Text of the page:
Genre: CG Animation
Director: Steven Spielberg
Cast: Jamie Bell, Andy Serkis, Daniel Craig, Simon Pegg, Nick Frost, Gad Elmaleh, Toby Jones, Mackenzie Crook
RunTime: 1 hr 50 mins
Released By: UIP
Rating: PG (Violence)
Official Website: http://www.tintin.com/
Opening Day: 10 November 2011
Synopsis: Paramount Pictures and Columbia Pictures Present a 3D Motion Capture Film “The Adventures of Tintin” directed by Steven Spielberg from a screenplay by Steven Moffat and Edgar Wright & Joe Cornish. Starring Jamie Bell (“Billy Elliot,” “Defiance”) as Tintin, the intrepid young reporter whose relentless pursuit of a good story thrusts him into a world of high adventure, and Daniel Craig (“Quantum of Solace,” “Defiance”) as the nefarious Red Rackham. Based on the series of books The Adventures of Tintin by Hergé, the film is produced by Steven Spielberg, Peter Jackson and Kathleen Kennedy.
Following the somewhat disappointing ‘Indiana Jones and the Kingdom of the Crystal Skull’, Steven Spielberg makes a rip-roaring comeback to action adventure territory with his 3D motion-capture adaptation of the legendary comic book series by Belgian artist Herge. The platform couldn’t be more befitting- after all, Herge had thought Spielberg to be the only director capable of filming Tintin before his death in 1983. What however took Spielberg so long to realise his vision may not be immediately apparent, but once you see the jaw-dropping action on display, you’ll realise that the wait was worth the while.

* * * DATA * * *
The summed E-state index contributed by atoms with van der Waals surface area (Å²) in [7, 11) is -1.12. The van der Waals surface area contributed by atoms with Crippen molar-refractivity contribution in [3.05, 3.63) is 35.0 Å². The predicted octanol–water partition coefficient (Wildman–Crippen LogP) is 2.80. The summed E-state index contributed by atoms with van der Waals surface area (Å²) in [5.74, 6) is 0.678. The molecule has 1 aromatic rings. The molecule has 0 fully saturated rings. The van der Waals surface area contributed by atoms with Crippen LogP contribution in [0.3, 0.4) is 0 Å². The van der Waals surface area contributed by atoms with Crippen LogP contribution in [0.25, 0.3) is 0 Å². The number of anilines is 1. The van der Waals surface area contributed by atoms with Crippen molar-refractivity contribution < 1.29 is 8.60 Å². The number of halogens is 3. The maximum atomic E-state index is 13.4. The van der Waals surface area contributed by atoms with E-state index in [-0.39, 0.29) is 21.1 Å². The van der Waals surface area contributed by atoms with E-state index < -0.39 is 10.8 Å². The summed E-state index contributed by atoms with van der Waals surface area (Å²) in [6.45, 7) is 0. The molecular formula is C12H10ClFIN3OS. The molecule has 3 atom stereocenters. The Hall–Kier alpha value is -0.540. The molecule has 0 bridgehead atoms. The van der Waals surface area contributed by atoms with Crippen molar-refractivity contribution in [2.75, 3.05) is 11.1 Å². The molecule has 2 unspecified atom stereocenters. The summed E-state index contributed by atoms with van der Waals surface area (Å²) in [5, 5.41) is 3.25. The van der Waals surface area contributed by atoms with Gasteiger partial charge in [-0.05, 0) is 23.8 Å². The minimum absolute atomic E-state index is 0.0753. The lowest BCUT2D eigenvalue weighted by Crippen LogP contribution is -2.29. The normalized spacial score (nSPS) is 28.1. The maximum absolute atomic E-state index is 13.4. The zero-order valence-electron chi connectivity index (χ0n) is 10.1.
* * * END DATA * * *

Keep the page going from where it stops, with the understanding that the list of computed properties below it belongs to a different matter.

The first in a planned trilogy, the British screenwriting trio of Steven Moffat, Edgar Wright and Joe Cornish have drawn largely from the comic ‘The Secret of the Unicorn’- with bits from ‘The Crab with the Golden Claws’ and ‘Red Rackham’s Treasure’ weaved in- to fashion an old-school romp that sees Tintin (Jamie Bell) setting off around the world to uncover some ancient treasure, while staying ahead of his Russian rival Sakharine (Daniel Craig). Except for some 17th century intrigue that explains the origin of the treasure, the straight-forward storytelling saves Spielberg from navigating potential narrative complexities to focus instead on the visual spectacle.
And what a spectacle it is, starting from the lovingly rendered photorealistic landscape of what may be 1930s Paris. The re-creation of this olden-day Paris is amazingly detailed- of cobbled streets, outdoor flea markets, men wearing bowler hats, well-coiffed ladies, and even the occasional pickpocket. Spielberg draws from old-school cinema’s romanticisms of Paris, and thanks to modern-day CG wizardry from Peter Jackson’s Weta Digital, the result is nothing less than an absolute gorgeous feast for the eyes. Younger auds may not appreciate these details, but those who grew up with the comic and the animated series will certainly relish the painstaking effort that has gone into each vivid frame.
Our advice is to enjoy these minutiae while you can, because once the whiz-bang action starts, you probably won’t have the mental capacity to notice them. Unleashing his inner-child taste for adventure, Spielberg conjures up some of the most thrilling action sequences you’ll see this year. The first major setpiece takes place against Tintin’s daring escape from a steamer after being abducted by Sakharine. Together with a Captain Archibald Haddock (Andy Serkis), whose ancestry can be traced back to the ancient fortune, Tintin pilots a seaplane right into an electric storm- and you can guess how exhilarating it gets when the Captain climbs out of the plane midflight to top up the tank located on the nose of the plane with his own whisky-infused breath.